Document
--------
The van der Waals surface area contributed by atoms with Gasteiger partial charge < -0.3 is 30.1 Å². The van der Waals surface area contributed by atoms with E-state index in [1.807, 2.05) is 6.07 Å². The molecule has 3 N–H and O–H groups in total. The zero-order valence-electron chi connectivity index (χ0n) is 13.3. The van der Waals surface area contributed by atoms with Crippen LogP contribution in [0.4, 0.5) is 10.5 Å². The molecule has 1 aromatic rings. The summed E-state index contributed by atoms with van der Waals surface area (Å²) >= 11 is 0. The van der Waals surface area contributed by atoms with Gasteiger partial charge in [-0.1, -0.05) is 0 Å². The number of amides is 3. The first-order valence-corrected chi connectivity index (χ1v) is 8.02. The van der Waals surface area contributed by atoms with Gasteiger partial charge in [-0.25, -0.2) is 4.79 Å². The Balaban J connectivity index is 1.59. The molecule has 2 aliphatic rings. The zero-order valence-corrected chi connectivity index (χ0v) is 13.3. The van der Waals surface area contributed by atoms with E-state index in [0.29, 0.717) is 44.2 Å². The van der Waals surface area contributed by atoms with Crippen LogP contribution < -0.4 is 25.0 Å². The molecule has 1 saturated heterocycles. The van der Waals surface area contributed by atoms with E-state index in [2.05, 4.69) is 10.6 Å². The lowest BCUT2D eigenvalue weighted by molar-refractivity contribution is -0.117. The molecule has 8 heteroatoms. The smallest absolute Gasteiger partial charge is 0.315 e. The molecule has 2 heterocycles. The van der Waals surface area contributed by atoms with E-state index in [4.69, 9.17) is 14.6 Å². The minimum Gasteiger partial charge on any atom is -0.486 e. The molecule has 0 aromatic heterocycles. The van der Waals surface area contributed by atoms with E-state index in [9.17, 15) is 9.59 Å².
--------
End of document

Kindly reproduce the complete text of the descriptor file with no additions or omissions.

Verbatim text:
The van der Waals surface area contributed by atoms with Gasteiger partial charge < -0.3 is 30.1 Å². The van der Waals surface area contributed by atoms with E-state index in [1.807, 2.05) is 6.07 Å². The molecule has 3 N–H and O–H groups in total. The zero-order valence-electron chi connectivity index (χ0n) is 13.3. The van der Waals surface area contributed by atoms with Crippen LogP contribution in [0.4, 0.5) is 10.5 Å². The molecule has 1 aromatic rings. The summed E-state index contributed by atoms with van der Waals surface area (Å²) >= 11 is 0. The van der Waals surface area contributed by atoms with Gasteiger partial charge in [-0.1, -0.05) is 0 Å². The number of amides is 3. The first-order valence-corrected chi connectivity index (χ1v) is 8.02. The van der Waals surface area contributed by atoms with Gasteiger partial charge in [-0.25, -0.2) is 4.79 Å². The Balaban J connectivity index is 1.59. The molecule has 2 aliphatic rings. The zero-order valence-corrected chi connectivity index (χ0v) is 13.3. The van der Waals surface area contributed by atoms with E-state index in [0.29, 0.717) is 44.2 Å². The van der Waals surface area contributed by atoms with Crippen LogP contribution < -0.4 is 25.0 Å². The molecule has 1 saturated heterocycles. The van der Waals surface area contributed by atoms with E-state index in [2.05, 4.69) is 10.6 Å². The lowest BCUT2D eigenvalue weighted by molar-refractivity contribution is -0.117. The molecule has 8 heteroatoms. The smallest absolute Gasteiger partial charge is 0.315 e. The molecule has 2 heterocycles. The van der Waals surface area contributed by atoms with E-state index in [4.69, 9.17) is 14.6 Å². The minimum Gasteiger partial charge on any atom is -0.486 e. The molecule has 0 aromatic heterocycles. The van der Waals surface area contributed by atoms with E-state index in [9.17, 15) is 9.59 Å².